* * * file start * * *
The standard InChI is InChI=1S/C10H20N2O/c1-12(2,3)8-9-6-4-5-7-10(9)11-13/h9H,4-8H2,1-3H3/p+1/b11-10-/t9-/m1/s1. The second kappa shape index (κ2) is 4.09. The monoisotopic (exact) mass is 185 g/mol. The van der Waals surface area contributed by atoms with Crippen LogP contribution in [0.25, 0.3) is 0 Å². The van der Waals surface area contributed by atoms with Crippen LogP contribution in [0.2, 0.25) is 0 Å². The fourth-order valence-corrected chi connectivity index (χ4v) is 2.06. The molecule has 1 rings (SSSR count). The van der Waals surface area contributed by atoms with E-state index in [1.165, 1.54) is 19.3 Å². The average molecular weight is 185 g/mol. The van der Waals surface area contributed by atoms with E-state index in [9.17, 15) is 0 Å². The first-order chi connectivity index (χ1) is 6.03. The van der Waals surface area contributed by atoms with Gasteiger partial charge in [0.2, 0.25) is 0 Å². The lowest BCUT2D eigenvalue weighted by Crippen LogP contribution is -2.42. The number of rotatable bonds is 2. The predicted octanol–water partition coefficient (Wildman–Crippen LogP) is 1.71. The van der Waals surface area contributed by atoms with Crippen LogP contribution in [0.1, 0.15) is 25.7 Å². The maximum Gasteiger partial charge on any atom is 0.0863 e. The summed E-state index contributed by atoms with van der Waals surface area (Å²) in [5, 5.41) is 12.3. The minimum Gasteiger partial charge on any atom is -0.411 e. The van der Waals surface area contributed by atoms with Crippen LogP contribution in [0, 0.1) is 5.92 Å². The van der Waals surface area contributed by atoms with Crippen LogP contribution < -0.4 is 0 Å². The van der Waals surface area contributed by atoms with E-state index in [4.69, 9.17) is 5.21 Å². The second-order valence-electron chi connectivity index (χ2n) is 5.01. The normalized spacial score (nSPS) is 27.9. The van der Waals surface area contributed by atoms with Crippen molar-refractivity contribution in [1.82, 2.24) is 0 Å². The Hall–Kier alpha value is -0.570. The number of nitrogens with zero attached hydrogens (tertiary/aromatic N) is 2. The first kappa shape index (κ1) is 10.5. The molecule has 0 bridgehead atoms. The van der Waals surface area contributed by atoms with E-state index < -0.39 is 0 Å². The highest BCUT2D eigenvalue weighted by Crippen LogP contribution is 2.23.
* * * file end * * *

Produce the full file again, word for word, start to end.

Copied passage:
The standard InChI is InChI=1S/C10H20N2O/c1-12(2,3)8-9-6-4-5-7-10(9)11-13/h9H,4-8H2,1-3H3/p+1/b11-10-/t9-/m1/s1. The second kappa shape index (κ2) is 4.09. The monoisotopic (exact) mass is 185 g/mol. The van der Waals surface area contributed by atoms with Crippen LogP contribution in [0.25, 0.3) is 0 Å². The van der Waals surface area contributed by atoms with Crippen LogP contribution in [0.2, 0.25) is 0 Å². The fourth-order valence-corrected chi connectivity index (χ4v) is 2.06. The molecule has 1 rings (SSSR count). The van der Waals surface area contributed by atoms with E-state index in [1.165, 1.54) is 19.3 Å². The average molecular weight is 185 g/mol. The van der Waals surface area contributed by atoms with E-state index in [9.17, 15) is 0 Å². The first-order chi connectivity index (χ1) is 6.03. The van der Waals surface area contributed by atoms with Gasteiger partial charge in [0.2, 0.25) is 0 Å². The lowest BCUT2D eigenvalue weighted by Crippen LogP contribution is -2.42. The number of rotatable bonds is 2. The predicted octanol–water partition coefficient (Wildman–Crippen LogP) is 1.71. The van der Waals surface area contributed by atoms with Crippen LogP contribution in [0.1, 0.15) is 25.7 Å². The maximum Gasteiger partial charge on any atom is 0.0863 e. The summed E-state index contributed by atoms with van der Waals surface area (Å²) in [5, 5.41) is 12.3. The minimum Gasteiger partial charge on any atom is -0.411 e. The van der Waals surface area contributed by atoms with Crippen LogP contribution in [0, 0.1) is 5.92 Å². The van der Waals surface area contributed by atoms with Crippen LogP contribution < -0.4 is 0 Å². The van der Waals surface area contributed by atoms with E-state index in [4.69, 9.17) is 5.21 Å². The second-order valence-electron chi connectivity index (χ2n) is 5.01. The normalized spacial score (nSPS) is 27.9. The van der Waals surface area contributed by atoms with Crippen molar-refractivity contribution in [1.82, 2.24) is 0 Å². The Hall–Kier alpha value is -0.570. The number of nitrogens with zero attached hydrogens (tertiary/aromatic N) is 2. The first kappa shape index (κ1) is 10.5. The molecule has 0 bridgehead atoms. The van der Waals surface area contributed by atoms with E-state index < -0.39 is 0 Å². The highest BCUT2D eigenvalue weighted by Crippen LogP contribution is 2.23.